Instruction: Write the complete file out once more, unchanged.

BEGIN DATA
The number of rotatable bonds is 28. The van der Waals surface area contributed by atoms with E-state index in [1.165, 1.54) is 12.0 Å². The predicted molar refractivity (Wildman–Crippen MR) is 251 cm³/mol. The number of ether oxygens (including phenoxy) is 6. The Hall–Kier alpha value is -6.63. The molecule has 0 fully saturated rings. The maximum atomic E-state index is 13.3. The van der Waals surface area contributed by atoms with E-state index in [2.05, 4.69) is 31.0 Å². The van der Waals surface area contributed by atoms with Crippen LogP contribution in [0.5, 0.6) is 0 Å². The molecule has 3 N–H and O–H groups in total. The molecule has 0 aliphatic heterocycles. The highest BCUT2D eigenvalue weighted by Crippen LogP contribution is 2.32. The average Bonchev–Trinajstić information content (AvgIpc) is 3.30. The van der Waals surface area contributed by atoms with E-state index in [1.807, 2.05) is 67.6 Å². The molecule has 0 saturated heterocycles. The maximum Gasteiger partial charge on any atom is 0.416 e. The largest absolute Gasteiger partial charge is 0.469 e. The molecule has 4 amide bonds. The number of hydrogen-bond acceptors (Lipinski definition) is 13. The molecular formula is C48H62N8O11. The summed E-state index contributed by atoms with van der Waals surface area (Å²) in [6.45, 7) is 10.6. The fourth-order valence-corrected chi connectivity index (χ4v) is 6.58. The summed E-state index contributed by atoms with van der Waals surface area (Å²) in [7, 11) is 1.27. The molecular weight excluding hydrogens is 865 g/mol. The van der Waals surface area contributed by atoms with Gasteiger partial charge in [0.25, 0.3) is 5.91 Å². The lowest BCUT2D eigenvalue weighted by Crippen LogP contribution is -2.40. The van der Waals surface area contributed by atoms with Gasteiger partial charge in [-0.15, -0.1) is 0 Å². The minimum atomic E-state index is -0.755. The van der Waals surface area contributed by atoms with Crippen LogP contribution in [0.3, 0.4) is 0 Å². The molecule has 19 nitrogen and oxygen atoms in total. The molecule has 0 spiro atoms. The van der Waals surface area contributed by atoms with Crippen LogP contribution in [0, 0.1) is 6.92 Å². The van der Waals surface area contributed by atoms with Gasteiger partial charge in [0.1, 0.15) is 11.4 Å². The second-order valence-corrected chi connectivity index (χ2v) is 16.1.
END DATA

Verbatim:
The number of rotatable bonds is 28. The van der Waals surface area contributed by atoms with E-state index in [1.165, 1.54) is 12.0 Å². The predicted molar refractivity (Wildman–Crippen MR) is 251 cm³/mol. The number of ether oxygens (including phenoxy) is 6. The Hall–Kier alpha value is -6.63. The molecule has 0 fully saturated rings. The maximum atomic E-state index is 13.3. The van der Waals surface area contributed by atoms with E-state index in [2.05, 4.69) is 31.0 Å². The van der Waals surface area contributed by atoms with Crippen LogP contribution in [0.5, 0.6) is 0 Å². The molecule has 3 N–H and O–H groups in total. The molecule has 0 aliphatic heterocycles. The highest BCUT2D eigenvalue weighted by Crippen LogP contribution is 2.32. The average Bonchev–Trinajstić information content (AvgIpc) is 3.30. The van der Waals surface area contributed by atoms with E-state index in [1.807, 2.05) is 67.6 Å². The molecule has 0 saturated heterocycles. The maximum Gasteiger partial charge on any atom is 0.416 e. The largest absolute Gasteiger partial charge is 0.469 e. The molecule has 4 amide bonds. The number of hydrogen-bond acceptors (Lipinski definition) is 13. The molecular formula is C48H62N8O11. The summed E-state index contributed by atoms with van der Waals surface area (Å²) in [6.45, 7) is 10.6. The fourth-order valence-corrected chi connectivity index (χ4v) is 6.58. The summed E-state index contributed by atoms with van der Waals surface area (Å²) in [7, 11) is 1.27. The molecular weight excluding hydrogens is 865 g/mol. The van der Waals surface area contributed by atoms with Gasteiger partial charge in [0.25, 0.3) is 5.91 Å². The lowest BCUT2D eigenvalue weighted by Crippen LogP contribution is -2.40. The van der Waals surface area contributed by atoms with Gasteiger partial charge in [-0.15, -0.1) is 0 Å². The minimum atomic E-state index is -0.755. The van der Waals surface area contributed by atoms with Crippen LogP contribution in [0.3, 0.4) is 0 Å². The molecule has 19 nitrogen and oxygen atoms in total. The molecule has 0 spiro atoms. The van der Waals surface area contributed by atoms with Crippen LogP contribution in [0, 0.1) is 6.92 Å². The van der Waals surface area contributed by atoms with Gasteiger partial charge in [0.1, 0.15) is 11.4 Å². The second-order valence-corrected chi connectivity index (χ2v) is 16.1.